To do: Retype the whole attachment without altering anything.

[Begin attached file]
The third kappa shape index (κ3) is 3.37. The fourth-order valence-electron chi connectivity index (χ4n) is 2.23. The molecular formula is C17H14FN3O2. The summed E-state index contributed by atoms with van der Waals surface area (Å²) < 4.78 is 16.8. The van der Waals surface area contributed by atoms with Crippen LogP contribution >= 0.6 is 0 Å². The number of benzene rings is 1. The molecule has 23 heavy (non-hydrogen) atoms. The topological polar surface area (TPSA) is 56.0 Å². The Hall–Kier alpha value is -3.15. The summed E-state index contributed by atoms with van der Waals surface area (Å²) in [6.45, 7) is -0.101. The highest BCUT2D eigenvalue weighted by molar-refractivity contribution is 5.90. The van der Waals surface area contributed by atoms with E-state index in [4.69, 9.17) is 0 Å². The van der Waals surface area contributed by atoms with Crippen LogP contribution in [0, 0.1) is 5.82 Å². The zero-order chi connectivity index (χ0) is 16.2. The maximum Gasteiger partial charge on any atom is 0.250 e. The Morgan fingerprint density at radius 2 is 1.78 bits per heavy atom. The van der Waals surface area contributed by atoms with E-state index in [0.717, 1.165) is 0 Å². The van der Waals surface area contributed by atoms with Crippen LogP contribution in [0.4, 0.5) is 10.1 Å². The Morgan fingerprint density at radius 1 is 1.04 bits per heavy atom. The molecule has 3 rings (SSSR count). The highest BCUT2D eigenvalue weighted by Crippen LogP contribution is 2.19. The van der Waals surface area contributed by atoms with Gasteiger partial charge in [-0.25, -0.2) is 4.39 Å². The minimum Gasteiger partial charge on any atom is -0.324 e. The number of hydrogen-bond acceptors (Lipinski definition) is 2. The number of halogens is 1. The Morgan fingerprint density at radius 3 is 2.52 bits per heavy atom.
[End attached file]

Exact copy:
The third kappa shape index (κ3) is 3.37. The fourth-order valence-electron chi connectivity index (χ4n) is 2.23. The molecular formula is C17H14FN3O2. The summed E-state index contributed by atoms with van der Waals surface area (Å²) < 4.78 is 16.8. The van der Waals surface area contributed by atoms with Crippen LogP contribution >= 0.6 is 0 Å². The number of benzene rings is 1. The molecule has 23 heavy (non-hydrogen) atoms. The topological polar surface area (TPSA) is 56.0 Å². The Hall–Kier alpha value is -3.15. The summed E-state index contributed by atoms with van der Waals surface area (Å²) in [6.45, 7) is -0.101. The highest BCUT2D eigenvalue weighted by molar-refractivity contribution is 5.90. The van der Waals surface area contributed by atoms with E-state index in [4.69, 9.17) is 0 Å². The van der Waals surface area contributed by atoms with Crippen LogP contribution in [0, 0.1) is 5.82 Å². The zero-order chi connectivity index (χ0) is 16.2. The maximum Gasteiger partial charge on any atom is 0.250 e. The Morgan fingerprint density at radius 2 is 1.78 bits per heavy atom. The van der Waals surface area contributed by atoms with E-state index in [0.717, 1.165) is 0 Å². The van der Waals surface area contributed by atoms with Crippen LogP contribution in [0.4, 0.5) is 10.1 Å². The Morgan fingerprint density at radius 1 is 1.04 bits per heavy atom. The molecule has 3 rings (SSSR count). The highest BCUT2D eigenvalue weighted by Crippen LogP contribution is 2.19. The van der Waals surface area contributed by atoms with Gasteiger partial charge in [-0.25, -0.2) is 4.39 Å². The minimum Gasteiger partial charge on any atom is -0.324 e. The number of hydrogen-bond acceptors (Lipinski definition) is 2. The number of halogens is 1. The Morgan fingerprint density at radius 3 is 2.52 bits per heavy atom.